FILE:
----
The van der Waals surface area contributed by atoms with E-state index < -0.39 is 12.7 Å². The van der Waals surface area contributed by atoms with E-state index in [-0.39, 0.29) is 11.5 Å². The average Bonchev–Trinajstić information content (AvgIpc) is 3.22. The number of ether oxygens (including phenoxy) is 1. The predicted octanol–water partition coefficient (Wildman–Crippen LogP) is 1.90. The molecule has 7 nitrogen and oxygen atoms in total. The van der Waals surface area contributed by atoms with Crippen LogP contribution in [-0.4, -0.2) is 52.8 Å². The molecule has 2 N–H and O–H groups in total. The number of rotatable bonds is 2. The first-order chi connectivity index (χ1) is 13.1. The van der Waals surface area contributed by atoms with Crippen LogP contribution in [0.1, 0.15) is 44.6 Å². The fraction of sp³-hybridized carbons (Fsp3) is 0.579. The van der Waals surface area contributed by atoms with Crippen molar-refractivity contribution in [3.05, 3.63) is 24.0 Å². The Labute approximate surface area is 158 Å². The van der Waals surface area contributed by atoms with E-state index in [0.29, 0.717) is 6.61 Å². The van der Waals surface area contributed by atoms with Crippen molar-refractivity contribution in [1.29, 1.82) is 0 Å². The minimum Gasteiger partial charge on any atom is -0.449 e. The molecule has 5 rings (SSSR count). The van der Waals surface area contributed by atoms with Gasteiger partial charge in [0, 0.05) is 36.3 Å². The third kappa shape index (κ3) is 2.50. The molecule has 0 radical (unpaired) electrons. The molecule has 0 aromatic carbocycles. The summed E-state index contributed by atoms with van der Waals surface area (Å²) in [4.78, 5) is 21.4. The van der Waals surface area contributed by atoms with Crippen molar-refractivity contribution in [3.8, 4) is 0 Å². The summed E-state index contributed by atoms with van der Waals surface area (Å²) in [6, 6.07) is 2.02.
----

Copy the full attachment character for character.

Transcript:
The van der Waals surface area contributed by atoms with E-state index < -0.39 is 12.7 Å². The van der Waals surface area contributed by atoms with E-state index in [-0.39, 0.29) is 11.5 Å². The average Bonchev–Trinajstić information content (AvgIpc) is 3.22. The number of ether oxygens (including phenoxy) is 1. The predicted octanol–water partition coefficient (Wildman–Crippen LogP) is 1.90. The molecule has 7 nitrogen and oxygen atoms in total. The van der Waals surface area contributed by atoms with Crippen LogP contribution in [-0.4, -0.2) is 52.8 Å². The molecule has 2 N–H and O–H groups in total. The number of rotatable bonds is 2. The first-order chi connectivity index (χ1) is 13.1. The van der Waals surface area contributed by atoms with Crippen LogP contribution in [0.1, 0.15) is 44.6 Å². The fraction of sp³-hybridized carbons (Fsp3) is 0.579. The van der Waals surface area contributed by atoms with Crippen molar-refractivity contribution in [3.05, 3.63) is 24.0 Å². The Labute approximate surface area is 158 Å². The van der Waals surface area contributed by atoms with E-state index in [0.29, 0.717) is 6.61 Å². The van der Waals surface area contributed by atoms with Crippen molar-refractivity contribution in [1.29, 1.82) is 0 Å². The minimum Gasteiger partial charge on any atom is -0.449 e. The molecule has 5 rings (SSSR count). The van der Waals surface area contributed by atoms with Gasteiger partial charge in [0, 0.05) is 36.3 Å². The third kappa shape index (κ3) is 2.50. The molecule has 0 radical (unpaired) electrons. The molecule has 0 aromatic carbocycles. The summed E-state index contributed by atoms with van der Waals surface area (Å²) in [4.78, 5) is 21.4. The van der Waals surface area contributed by atoms with Crippen molar-refractivity contribution in [3.8, 4) is 0 Å². The summed E-state index contributed by atoms with van der Waals surface area (Å²) in [6, 6.07) is 2.02.